Courtroom silenced by dad's words of grief and anger
THE courtroom descended into silence as the father of murder victim Roy Collins tried to keep his composure.
Steve Collins sat hunched in the witness box only a few metres from the two cold-blooded killers who had just been convicted of his son's murder.
The people in the crowded Special Criminal Court seemed to collectively hold their breath as the anguished father paused to stifle a dry sob.
He spoke of arriving at the scene of his son's shooting after the killers had fled. He had held his dying son in his arms as the young man told his dad he loved him. He described his son as "my beautiful boy".
"The day they murdered my son, they wounded me, and I am slowly bleeding to death," said the devastated father.
Father and son and their brave family had stood up against the gangs that intimidated the people of Limerick for years.
Grief throbbed in his throat as Steve spoke of his son's death.
"Sometimes I think his loss will kill me.
"I also have to live with the reality that it was me these criminals came for that morning," he said.
Wayne Dundon, the bullying crime boss who had ordered the murder while in his prison cell, sat in the dock beside Nathan Killeen, who had acted as getaway driver.
Both men sat impassively, waiting for life sentences to be pronounced.
Dundon kept his head up to look straight at his victim's father. He did not flinch as Stephen Collins spoke of the "cowardly evil men" responsible for killing Roy.
Dundon wore a blue Le Cop Sportif T-shirt and grey tracksuit bottoms. Killeen sat beside him wearing a blue, red and black tracksuit.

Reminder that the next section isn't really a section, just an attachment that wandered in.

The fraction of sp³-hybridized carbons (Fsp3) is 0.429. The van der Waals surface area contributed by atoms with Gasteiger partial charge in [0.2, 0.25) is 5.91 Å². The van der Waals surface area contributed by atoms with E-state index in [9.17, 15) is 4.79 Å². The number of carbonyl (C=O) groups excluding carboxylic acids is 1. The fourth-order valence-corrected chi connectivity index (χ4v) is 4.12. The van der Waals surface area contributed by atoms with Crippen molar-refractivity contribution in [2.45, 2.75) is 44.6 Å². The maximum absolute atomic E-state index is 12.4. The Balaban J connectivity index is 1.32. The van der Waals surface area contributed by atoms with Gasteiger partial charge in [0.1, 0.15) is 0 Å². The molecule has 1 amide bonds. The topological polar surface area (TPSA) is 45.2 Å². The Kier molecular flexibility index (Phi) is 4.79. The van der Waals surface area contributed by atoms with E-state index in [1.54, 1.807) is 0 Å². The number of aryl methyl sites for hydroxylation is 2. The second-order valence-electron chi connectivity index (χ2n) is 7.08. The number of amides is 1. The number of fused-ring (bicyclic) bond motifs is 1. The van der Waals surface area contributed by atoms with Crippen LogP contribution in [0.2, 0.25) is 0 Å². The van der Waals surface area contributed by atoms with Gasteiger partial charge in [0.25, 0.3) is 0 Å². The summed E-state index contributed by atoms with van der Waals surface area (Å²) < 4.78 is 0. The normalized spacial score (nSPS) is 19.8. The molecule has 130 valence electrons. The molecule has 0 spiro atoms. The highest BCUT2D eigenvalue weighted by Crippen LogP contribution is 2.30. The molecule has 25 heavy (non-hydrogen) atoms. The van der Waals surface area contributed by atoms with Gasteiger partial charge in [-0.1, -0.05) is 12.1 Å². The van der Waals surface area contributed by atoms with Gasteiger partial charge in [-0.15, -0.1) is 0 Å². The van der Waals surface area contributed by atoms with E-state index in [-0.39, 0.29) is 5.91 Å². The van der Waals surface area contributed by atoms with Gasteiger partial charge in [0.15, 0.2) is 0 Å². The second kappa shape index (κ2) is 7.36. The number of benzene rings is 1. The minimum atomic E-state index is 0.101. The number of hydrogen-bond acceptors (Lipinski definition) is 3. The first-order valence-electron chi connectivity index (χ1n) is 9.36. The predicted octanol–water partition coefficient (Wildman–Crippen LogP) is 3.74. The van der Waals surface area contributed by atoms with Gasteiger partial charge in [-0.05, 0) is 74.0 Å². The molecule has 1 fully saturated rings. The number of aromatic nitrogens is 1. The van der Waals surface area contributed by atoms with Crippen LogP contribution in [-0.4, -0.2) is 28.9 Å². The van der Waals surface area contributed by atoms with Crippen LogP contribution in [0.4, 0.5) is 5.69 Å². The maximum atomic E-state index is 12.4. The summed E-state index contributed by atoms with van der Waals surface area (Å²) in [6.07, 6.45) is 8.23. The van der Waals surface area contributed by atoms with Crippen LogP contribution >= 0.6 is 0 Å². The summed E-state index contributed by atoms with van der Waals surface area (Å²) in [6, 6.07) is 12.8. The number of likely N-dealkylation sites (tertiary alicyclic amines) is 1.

The victims' family sat in a row in the full-to-capacity courtroom. Roy's mother Carmel sat with her daughter and remaining sons as her husband spoke. The family had been forced into exile as a result of the Dundon's activities.
Anger steeled Mr Collins as he spoke of how Dundon and his henchmen "infected our lives with their hateful poison and destroyed everything that we held dear in life".
"When these people killed our son, our hopes and aspirations died with him. We too have been handed a life sentence," he said
He spoke of Roy's little daughters, Shannon and Charlie, "whose little hearts broke beyond repair" when their daddy was taken from them.
A court official brought Mr Collins a glass of water during one of the many silent moments of his heartfelt testimony.
Mr Collins spoke of how his wife lived in constant fear.
He declared: "Roy's killers took her heart and cast her into a heartbroken, fearful world."
Uniformed and plain-clothed gardai, active and retired who have brought the downfall to Limerick's gangs, stood and sat along the back walls. They listened as Mr Collins thanked them all "from the bottom of our hearts" for breaking up the McCarthy-Dundon gang.
The three female judges imposed life sentences on both defendants.
Later, Mr Collins seemed transformed as he stood with his family on the courthouse steps in a warm July breeze.
He even hinted he and his family might now return to Ireland.
"Justice has been served today and maybe now my family can get on with their lives," he said. "Our ten-year nightmare is over."
Dundon linked to Baiba's killing: See page 14